A little more than 12 months ago, I wrote an article about the Goldfarb 10, a group of 10 value funds recommended by Sequoia Fund President Bob Goldfarb. Among the stellar list of open-ended funds is a closed-ended fund that trades on the New York Stock Exchange. Part of a small but well respected group of funds managed by Los Angeles-based First Pacific Advisers, LLC, Source Capital (NYSE:SOR) is an excellent small cap for any long-term investment portfolio.
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Small Number of Stocks
It's bothersome to see mutual funds that invest in everything but the kitchen sink. Money managers do this in order to reduce company risk but all they really do is put a governor on returns. I much prefer to see a focused group of stocks that represent a manager's best ideas. Source Capital has just 41 holdings with assets totaling $594 million. The top 10 account for 46.5% of the portfolio. The higher this number is, the better. Its largest holding is automotive parts retailer O'Reilly Automotive (Nasdaq:ORLY) followed by CarMax (NYSE:KMX), Wabco Holdings (NYSE:WBC) and Signet Jewelers (NYSE:SIG).
The fund's turnover is 9% annually. This means managers Eric Ende and Steven Geist trade the entire portfolio once every 11 years. Fortunately for shareholders, both have been with FPA for a long time and likely aren't headed anywhere so they'll be around in 2022 to make the necessary changes. All kidding aside, they have an incredible patience that usually pays off handsomely. Case in point is Wabco Holdings, a manufacturer of anti-lock brakes for commercial vehicles. The fund first bought shares in the company in the second quarter of 2008, picking up 60,000 at an average price of approximately $45 a share. Less than a year later, they were trading below $10. The story doesn't end there. In late January 2009, I wrote that Wabco's downside at $15 was limited and the upside tremendous. Ende and Geist must have agreed because not only did they keep the 60,000 shares, but they also bought another 400,000 in the second half of 2008 at prices between $15 and $35. Today, Wabco sits around $58. They could have sold but they hung in there and shareholders won.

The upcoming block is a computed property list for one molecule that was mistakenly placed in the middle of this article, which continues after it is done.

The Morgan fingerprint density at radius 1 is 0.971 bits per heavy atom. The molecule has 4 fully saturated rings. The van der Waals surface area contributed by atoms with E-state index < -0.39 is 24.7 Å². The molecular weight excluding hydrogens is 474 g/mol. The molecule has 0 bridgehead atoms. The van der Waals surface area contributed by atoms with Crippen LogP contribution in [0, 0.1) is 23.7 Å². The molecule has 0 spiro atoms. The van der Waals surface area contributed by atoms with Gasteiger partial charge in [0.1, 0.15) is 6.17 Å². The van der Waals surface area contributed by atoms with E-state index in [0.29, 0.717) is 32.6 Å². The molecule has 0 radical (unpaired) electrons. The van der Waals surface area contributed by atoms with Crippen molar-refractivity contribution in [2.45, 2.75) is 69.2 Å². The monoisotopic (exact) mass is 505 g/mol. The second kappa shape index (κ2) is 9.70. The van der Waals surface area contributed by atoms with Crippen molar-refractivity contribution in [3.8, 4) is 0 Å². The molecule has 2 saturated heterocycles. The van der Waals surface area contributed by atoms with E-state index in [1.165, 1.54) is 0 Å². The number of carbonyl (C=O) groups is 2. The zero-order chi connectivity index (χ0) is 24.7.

One of the fundamentals for investment success, whether using individual stocks, mutual funds or ETFs, is to reduce fees and taxes. Source Capital's annual expense ratio is 1.04%. When compared with four of the Goldfarb 10, it's more than reasonable. For instance, Bill Miller's Legg Mason Value Trust (LMVTX) has an annual expense ratio of 1.77%, despite mediocre performance in recent years. The best in terms of fees is Source's sister fund, FPA Capital (FPPTX), which has an annual expense ratio of 0.88. If you're a real stickler for low fees, you might want to check it out.
Just because a fund has low fees and low turnover does not guarantee good returns, but it definitely helps. Source Capital beats both the S&P 500 as well as the Russell 2500, in both 10-year and 15-year annualized returns, which is exactly what you want if you're investing for the long-term. The best part here is that we're talking about after-tax returns. Because it trades so infrequently, fees and taxes aren't a big drag on the total return of the fund. Slow and steady wins the race.
If you want some small-cap exposure in your portfolio, investing in Source Capital is a good way to do so, while at the same time securing competent investment management. It's a win/win situation. (If you don't realize how "big" small-cap stocks can be, you'll miss some good investment opportunities. Check out What Is A Small Cap Stock?)
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